Each of the six "flavors" of quarks can have three different "colors". The quark forces are attractive only in "colorless" combinations of three quarks (baryons), quark-antiquark pairs (mesons) and possibly larger combinations such as the pentaquark that could also meet the colorless condition. Quarks undergo transformations by the exchange of W bosons, and those transformations determine the rate and nature of the decay of hadrons by the weak interaction.

What's the difference between Quark Colors and Flavors, I've heard them used in the same way before. So what exactly is the difference between the three colors and 6 flavours?

  • $\begingroup$ They're extremely different... in fact, I don't know anything the two have in common. Can you give an example of a source that mixes these two things up? Or what you think they do have in common? $\endgroup$ – knzhou Aug 23 '16 at 18:36
  • $\begingroup$ hyperphysics.phy-astr.gsu.edu/hbase/particles/quark.html $\endgroup$ – EasyPeasy Aug 23 '16 at 18:37

One is talking quantum mechanics and attributed quantum numbers to elementary particles.

A simple quantum number is charge and it it assigned to quarks ( and antiquarks) as +/-1/3 or +/-2/3 as in the table


Charge is connected with the electromagnetic force.

Flavor is assigned as a quantum number to each quark, and it is connected with the weak interaction.

Each quark at the same time is connected with the strong color force of quantum chromo dynamics. So it can also come in the three color quantum numbers, for identification called red blue and green ( analogous to the weak Strange Charm Bottom Top).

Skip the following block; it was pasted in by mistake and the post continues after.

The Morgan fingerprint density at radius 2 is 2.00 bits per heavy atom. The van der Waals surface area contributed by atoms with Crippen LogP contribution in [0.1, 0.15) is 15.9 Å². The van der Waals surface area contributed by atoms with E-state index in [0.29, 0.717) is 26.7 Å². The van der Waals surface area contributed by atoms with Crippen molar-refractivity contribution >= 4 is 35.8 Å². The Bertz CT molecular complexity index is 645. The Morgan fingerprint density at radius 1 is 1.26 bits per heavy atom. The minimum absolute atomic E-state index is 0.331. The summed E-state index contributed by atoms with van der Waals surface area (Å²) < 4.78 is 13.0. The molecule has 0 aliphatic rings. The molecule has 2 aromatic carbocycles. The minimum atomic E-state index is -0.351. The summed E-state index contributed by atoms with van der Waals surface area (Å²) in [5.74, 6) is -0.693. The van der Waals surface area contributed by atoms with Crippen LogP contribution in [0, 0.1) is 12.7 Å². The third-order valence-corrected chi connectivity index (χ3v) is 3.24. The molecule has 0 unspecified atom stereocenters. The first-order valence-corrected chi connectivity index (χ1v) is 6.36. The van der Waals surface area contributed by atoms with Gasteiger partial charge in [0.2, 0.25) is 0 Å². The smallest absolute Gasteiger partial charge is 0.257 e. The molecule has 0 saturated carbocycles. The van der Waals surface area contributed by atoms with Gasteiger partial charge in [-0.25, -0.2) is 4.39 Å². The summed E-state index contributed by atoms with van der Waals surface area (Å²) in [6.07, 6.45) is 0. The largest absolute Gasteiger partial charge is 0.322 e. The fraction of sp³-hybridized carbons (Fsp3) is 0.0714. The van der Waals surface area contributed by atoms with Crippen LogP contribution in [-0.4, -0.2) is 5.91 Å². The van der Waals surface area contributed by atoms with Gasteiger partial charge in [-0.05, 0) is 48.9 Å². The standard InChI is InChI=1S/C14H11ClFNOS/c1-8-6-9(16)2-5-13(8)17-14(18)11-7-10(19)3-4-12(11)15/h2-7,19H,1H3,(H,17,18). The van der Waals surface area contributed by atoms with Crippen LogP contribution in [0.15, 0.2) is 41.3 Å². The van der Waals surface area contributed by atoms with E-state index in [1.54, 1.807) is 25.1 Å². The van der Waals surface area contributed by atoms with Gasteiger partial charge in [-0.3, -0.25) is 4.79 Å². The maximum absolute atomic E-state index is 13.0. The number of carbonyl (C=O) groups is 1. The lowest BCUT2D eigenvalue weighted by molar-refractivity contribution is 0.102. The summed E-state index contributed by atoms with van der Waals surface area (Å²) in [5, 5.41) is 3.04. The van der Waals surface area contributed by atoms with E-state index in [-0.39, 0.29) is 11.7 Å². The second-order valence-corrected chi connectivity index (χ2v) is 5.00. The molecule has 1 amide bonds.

The identifications are not random, they are within the SU(3)xSU(2)xU(1) group representations and algebra of the standard model of particle physics.

The quark forces are attractive only in "colorless" combinations .

Attractive is a wrong attribute. Color is always attractive, but it can be "nullified" in certain color combinations so that stable bound states of quarks appear, as with the rest of the quote.

Flavor characterizes the weak interactions of the quarks. Color the strong ones.

  • 1
    $\begingroup$ Thank you anna, your last line sums it up so much better than my copy and paste answer. $\endgroup$ – user108787 Aug 23 '16 at 19:07

The "flavor" is the type of quark, like up or down.
"Color" is a characteristic property, somehow similar to electric charge just that it can have three values and not just two.

Going back to a less deep level, an analogy may be particles that can be protons, neutrons, electrons, mesons, etc. These will be like "flavors" of particles. Each one of these have some electric charge associated. (like color).


I am pretty sure you know the different flavors and their mass and charge differences, but the color question in one way seems to be moot, they are arbitrarily assigned as long as the hadrons get three giving white and the mesons get their whiteness from the anticolor of the antiquark.

From Quarks Wikipedia

Just as the laws of physics are independent of which directions in space are designated x, y, and z, and remain unchanged if the coordinate axes are rotated to a new orientation, the physics of quantum chromodynamics is independent of which directions in three-dimensional color space are identified as blue, red, and green. SU(3)c color transformations correspond to "rotations" in color space (which, mathematically speaking, is a complex space). Every quark flavor f, each with subtypes fB, fG, fR corresponding to the , forms a triplet: a three-componentquantum field which transforms under the fundamental representation of SU(3)c. 

The stipulation that the SU(3)c group should be local – that is, that its transformations be allowed to vary with space and time – determines the properties of the strong interaction. It corresponds with the existence of 8 generators of SU (3) implying the existence of eight gluon types to act as its force carrier.

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Just for future users, as I am sure you have seen this quark flavor/ standard model chart countless times, I'll include it anyway.

enter image description here


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